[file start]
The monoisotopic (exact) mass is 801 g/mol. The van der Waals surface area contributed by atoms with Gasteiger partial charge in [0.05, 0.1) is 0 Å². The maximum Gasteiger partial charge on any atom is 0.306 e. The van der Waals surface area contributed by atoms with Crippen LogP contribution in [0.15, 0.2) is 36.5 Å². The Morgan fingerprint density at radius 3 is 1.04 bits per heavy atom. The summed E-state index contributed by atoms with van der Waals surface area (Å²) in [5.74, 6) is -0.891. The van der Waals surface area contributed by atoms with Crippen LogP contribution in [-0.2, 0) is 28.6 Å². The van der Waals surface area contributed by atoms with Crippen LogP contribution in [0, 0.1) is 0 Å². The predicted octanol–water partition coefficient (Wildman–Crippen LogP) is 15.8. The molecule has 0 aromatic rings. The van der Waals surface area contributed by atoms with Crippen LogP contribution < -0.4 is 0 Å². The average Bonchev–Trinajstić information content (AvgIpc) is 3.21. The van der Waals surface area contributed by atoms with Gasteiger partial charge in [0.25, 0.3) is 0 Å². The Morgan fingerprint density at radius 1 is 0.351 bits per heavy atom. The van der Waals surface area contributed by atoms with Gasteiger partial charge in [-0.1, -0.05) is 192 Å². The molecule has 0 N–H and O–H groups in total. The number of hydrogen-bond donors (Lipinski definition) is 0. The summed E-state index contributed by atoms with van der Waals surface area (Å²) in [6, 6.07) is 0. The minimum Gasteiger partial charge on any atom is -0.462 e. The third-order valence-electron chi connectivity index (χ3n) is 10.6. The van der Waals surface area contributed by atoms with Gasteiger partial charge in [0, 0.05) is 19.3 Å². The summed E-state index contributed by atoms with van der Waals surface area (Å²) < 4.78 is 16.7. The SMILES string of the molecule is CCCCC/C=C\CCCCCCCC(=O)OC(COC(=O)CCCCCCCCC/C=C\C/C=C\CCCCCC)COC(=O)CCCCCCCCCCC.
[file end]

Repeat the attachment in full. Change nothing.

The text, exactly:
The monoisotopic (exact) mass is 801 g/mol. The van der Waals surface area contributed by atoms with Gasteiger partial charge in [0.05, 0.1) is 0 Å². The maximum Gasteiger partial charge on any atom is 0.306 e. The van der Waals surface area contributed by atoms with Crippen LogP contribution in [0.15, 0.2) is 36.5 Å². The Morgan fingerprint density at radius 3 is 1.04 bits per heavy atom. The summed E-state index contributed by atoms with van der Waals surface area (Å²) in [5.74, 6) is -0.891. The van der Waals surface area contributed by atoms with Crippen LogP contribution in [-0.2, 0) is 28.6 Å². The van der Waals surface area contributed by atoms with Crippen LogP contribution in [0, 0.1) is 0 Å². The predicted octanol–water partition coefficient (Wildman–Crippen LogP) is 15.8. The molecule has 0 aromatic rings. The van der Waals surface area contributed by atoms with Crippen LogP contribution < -0.4 is 0 Å². The average Bonchev–Trinajstić information content (AvgIpc) is 3.21. The van der Waals surface area contributed by atoms with Gasteiger partial charge in [0.25, 0.3) is 0 Å². The Morgan fingerprint density at radius 1 is 0.351 bits per heavy atom. The van der Waals surface area contributed by atoms with Gasteiger partial charge in [-0.1, -0.05) is 192 Å². The molecule has 0 N–H and O–H groups in total. The number of hydrogen-bond donors (Lipinski definition) is 0. The summed E-state index contributed by atoms with van der Waals surface area (Å²) in [6, 6.07) is 0. The minimum Gasteiger partial charge on any atom is -0.462 e. The third-order valence-electron chi connectivity index (χ3n) is 10.6. The van der Waals surface area contributed by atoms with Gasteiger partial charge in [0, 0.05) is 19.3 Å². The summed E-state index contributed by atoms with van der Waals surface area (Å²) < 4.78 is 16.7. The SMILES string of the molecule is CCCCC/C=C\CCCCCCCC(=O)OC(COC(=O)CCCCCCCCC/C=C\C/C=C\CCCCCC)COC(=O)CCCCCCCCCCC.